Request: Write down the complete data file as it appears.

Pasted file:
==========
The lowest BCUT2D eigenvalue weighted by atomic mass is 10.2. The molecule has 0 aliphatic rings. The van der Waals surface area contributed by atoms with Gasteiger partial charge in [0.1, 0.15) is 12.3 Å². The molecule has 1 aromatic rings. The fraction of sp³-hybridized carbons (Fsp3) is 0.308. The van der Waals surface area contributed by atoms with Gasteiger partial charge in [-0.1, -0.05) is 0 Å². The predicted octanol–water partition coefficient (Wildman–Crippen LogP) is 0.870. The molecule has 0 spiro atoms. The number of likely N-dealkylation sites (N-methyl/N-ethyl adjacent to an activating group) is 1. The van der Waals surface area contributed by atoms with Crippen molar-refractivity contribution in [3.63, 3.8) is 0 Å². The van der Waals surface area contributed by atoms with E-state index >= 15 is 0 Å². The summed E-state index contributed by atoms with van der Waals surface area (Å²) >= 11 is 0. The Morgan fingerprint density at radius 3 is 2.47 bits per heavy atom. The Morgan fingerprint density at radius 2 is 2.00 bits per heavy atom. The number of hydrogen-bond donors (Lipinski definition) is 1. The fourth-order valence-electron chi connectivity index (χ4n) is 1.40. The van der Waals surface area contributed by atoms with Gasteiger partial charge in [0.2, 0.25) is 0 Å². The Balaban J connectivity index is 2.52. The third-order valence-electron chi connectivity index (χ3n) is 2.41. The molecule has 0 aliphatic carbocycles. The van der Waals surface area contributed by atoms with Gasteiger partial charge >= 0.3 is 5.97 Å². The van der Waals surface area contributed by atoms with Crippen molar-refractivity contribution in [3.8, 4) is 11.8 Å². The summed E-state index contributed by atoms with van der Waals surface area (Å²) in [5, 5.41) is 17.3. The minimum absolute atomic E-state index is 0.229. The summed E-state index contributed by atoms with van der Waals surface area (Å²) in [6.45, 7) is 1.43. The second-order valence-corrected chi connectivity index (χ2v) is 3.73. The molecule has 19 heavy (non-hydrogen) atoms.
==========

The lowest BCUT2D eigenvalue weighted by atomic mass is 10.2. The molecule has 0 aliphatic rings. The van der Waals surface area contributed by atoms with Gasteiger partial charge in [0.1, 0.15) is 12.3 Å². The molecule has 1 aromatic rings. The fraction of sp³-hybridized carbons (Fsp3) is 0.308. The van der Waals surface area contributed by atoms with Gasteiger partial charge in [-0.1, -0.05) is 0 Å². The predicted octanol–water partition coefficient (Wildman–Crippen LogP) is 0.870. The molecule has 0 spiro atoms. The number of likely N-dealkylation sites (N-methyl/N-ethyl adjacent to an activating group) is 1. The van der Waals surface area contributed by atoms with Crippen molar-refractivity contribution in [3.63, 3.8) is 0 Å². The van der Waals surface area contributed by atoms with E-state index >= 15 is 0 Å². The summed E-state index contributed by atoms with van der Waals surface area (Å²) >= 11 is 0. The Morgan fingerprint density at radius 3 is 2.47 bits per heavy atom. The Morgan fingerprint density at radius 2 is 2.00 bits per heavy atom. The number of hydrogen-bond donors (Lipinski definition) is 1. The fourth-order valence-electron chi connectivity index (χ4n) is 1.40. The van der Waals surface area contributed by atoms with Gasteiger partial charge in [0.2, 0.25) is 0 Å². The Balaban J connectivity index is 2.52. The third-order valence-electron chi connectivity index (χ3n) is 2.41. The molecule has 0 aliphatic carbocycles. The van der Waals surface area contributed by atoms with Gasteiger partial charge >= 0.3 is 5.97 Å². The van der Waals surface area contributed by atoms with Crippen molar-refractivity contribution in [3.8, 4) is 11.8 Å². The summed E-state index contributed by atoms with van der Waals surface area (Å²) in [5, 5.41) is 17.3. The minimum absolute atomic E-state index is 0.229. The summed E-state index contributed by atoms with van der Waals surface area (Å²) in [6.45, 7) is 1.43. The second-order valence-corrected chi connectivity index (χ2v) is 3.73. The molecule has 19 heavy (non-hydrogen) atoms.